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Equal Rights Amendment
 
      The Equal Rights Amendment (ERA) was a proposed amendment to the United States Constitution designed to guarantee equal rights for women. The ERA was originally written by Alice Paul and, in 1923, it was introduced in the Congress for the first time. In 1972, it passed both houses of Congress and went to the state legislatures for ratification. The ERA failed to receive the requisite number of
ratifications before the final deadline mandated by Congress of June 30, 1982, and so it was not adopted.

Following the 1920 ratification of the Nineteenth Amendment, which granted women throughout the United States the unabridged right to vote, Alice Paul, a suffragist leader, argued that this right alone would not end remaining vestiges of legal discrimination based upon sex. Alice Paul drafted the Equal Rights Amendment and, in 1923, presented it as the "Lucretia Mott Amendment" at the celebration of the 75th anniversary of the 1848 Seneca Falls Convention and the Declararion of Sentiments.  

"Men and women shall have equal rights throughout the United States and every place subject to its jurisdiction."

"Congress shall have power to enforce this article by appropriate legislation."

The National Women's Party already had tested its approach in Wisconsin, where it won the first state ERA in 1921.  It then took the proposed federal ERA to Congress in the 1920s, where Senator Charles Curtis, a future Vice President, and Representative Daniel R. Anthony, Jr. —Susan B. Anthony's nephew, both Kansas Republicans, introduced it for the first time as Senate Joint Resolution No. 21 on December 10, 1923, and as House Joint Resolution No. 75 on December 13, 1923, respectively. Though the ERA was introduced in every Congressional session between 1923 and 1970, it almost never reached the floor of either the Senate or the House for a vote — instead, it was usually "bottled up" in committee. Exceptions occurred in 1946, when it was defeated in the Senate by a vote of 38 to 35 and, in 1950 and 1953, when it was passed by the Senate with the Hayden Rider, making it unacceptable to ERA supporters. The Hayden Rider said:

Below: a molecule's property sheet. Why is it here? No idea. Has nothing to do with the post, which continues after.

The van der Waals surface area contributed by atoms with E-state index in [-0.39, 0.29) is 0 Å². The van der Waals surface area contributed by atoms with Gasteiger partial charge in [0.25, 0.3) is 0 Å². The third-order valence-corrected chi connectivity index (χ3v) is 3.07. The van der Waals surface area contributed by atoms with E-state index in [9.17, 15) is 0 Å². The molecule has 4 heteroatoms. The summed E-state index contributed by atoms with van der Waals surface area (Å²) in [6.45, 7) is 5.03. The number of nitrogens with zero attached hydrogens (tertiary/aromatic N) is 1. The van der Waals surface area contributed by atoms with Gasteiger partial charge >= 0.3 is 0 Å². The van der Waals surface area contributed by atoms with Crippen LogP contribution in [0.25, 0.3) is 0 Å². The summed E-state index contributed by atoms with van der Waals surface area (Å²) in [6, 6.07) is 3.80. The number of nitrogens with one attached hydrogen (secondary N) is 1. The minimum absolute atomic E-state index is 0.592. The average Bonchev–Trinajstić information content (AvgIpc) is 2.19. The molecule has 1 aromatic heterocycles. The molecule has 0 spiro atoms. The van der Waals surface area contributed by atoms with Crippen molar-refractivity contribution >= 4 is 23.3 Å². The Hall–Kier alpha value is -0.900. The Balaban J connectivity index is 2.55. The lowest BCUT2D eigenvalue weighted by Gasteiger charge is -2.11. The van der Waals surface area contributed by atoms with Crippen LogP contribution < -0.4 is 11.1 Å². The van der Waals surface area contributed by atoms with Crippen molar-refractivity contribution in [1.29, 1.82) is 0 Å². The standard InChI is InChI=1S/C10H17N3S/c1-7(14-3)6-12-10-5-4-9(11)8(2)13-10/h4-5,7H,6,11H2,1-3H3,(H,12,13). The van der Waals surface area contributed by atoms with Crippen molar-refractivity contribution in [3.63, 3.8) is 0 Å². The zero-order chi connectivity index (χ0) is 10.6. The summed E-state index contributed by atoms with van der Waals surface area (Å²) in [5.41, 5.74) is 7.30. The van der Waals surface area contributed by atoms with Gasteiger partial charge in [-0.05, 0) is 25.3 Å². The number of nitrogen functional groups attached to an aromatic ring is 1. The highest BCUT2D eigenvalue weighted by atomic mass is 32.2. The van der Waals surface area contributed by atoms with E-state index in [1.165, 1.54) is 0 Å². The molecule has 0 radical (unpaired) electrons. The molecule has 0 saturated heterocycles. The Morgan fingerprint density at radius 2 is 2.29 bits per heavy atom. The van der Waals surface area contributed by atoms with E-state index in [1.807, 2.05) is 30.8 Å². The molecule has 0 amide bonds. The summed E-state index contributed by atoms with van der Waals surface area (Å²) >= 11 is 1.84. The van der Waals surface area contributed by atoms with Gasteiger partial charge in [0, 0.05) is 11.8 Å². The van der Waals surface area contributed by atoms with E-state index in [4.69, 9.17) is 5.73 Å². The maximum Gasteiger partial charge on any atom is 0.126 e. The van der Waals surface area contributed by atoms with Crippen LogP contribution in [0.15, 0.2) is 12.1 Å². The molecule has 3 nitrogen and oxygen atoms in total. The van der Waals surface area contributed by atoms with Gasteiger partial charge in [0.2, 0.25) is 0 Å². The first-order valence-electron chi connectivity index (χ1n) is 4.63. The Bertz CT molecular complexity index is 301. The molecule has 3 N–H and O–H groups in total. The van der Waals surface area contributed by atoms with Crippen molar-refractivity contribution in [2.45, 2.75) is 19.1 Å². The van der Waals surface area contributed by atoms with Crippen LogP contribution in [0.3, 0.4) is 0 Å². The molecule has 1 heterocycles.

"The provisions of this article shall not be construed to impair any rights, benefits, or exemptions now or hereafter conferred by law upon persons of the female sex."

In 1958, President Dwight D. Eisenhower asked a joint session of Congress to pass the Equal Rights Amendment, the first President to show such a level of support for the amendment. However, whenever the ERA was proposed the Hayden Rider was added; this would make the amendment unacceptable to the National Woman's Party, who would then ask that the ERA be withdrawn.

The Republican Party included support of the ERA in its platform beginning in1940, renewing the plank every four years until 1980. The ERA was strongly opposed by the American Federation of Labor and other labor unions, who feared the amendment would invalidate protective labor legislation for women. ERA was also opposed by Eleanor Roosevelt and most New Dealers. They felt that ERA was designed for middle class women but that working class women needed government protection. They feared that ERA would undercut the male-dominated labor unions that were a core component of the New Deal coalition. Most northern Democrats, who aligned themselves with the anti-ERA labor unions, opposed the amendment. The ERA was supported by southern Democrats and almost all Republicans.

In 1944, the Democrats made the divisive step of including the ERA in their platform, but the Democratic Party did not become united in favor of the amendment until Congressional passage in 1972. The main support base for the ERA until the late 1960s was among middle class Republican women. The League of Women Voters, formerly the National American Women Suffrage Association, opposed the Equal Rights Amendment until 1972, fearing the loss of protective labor legislation. Despite this, the amendment kept in line with the views of women's rights advocated by early feminists like Lucretia Mott, Elizabeth Cady Stanton, and Susan B. Anthony.

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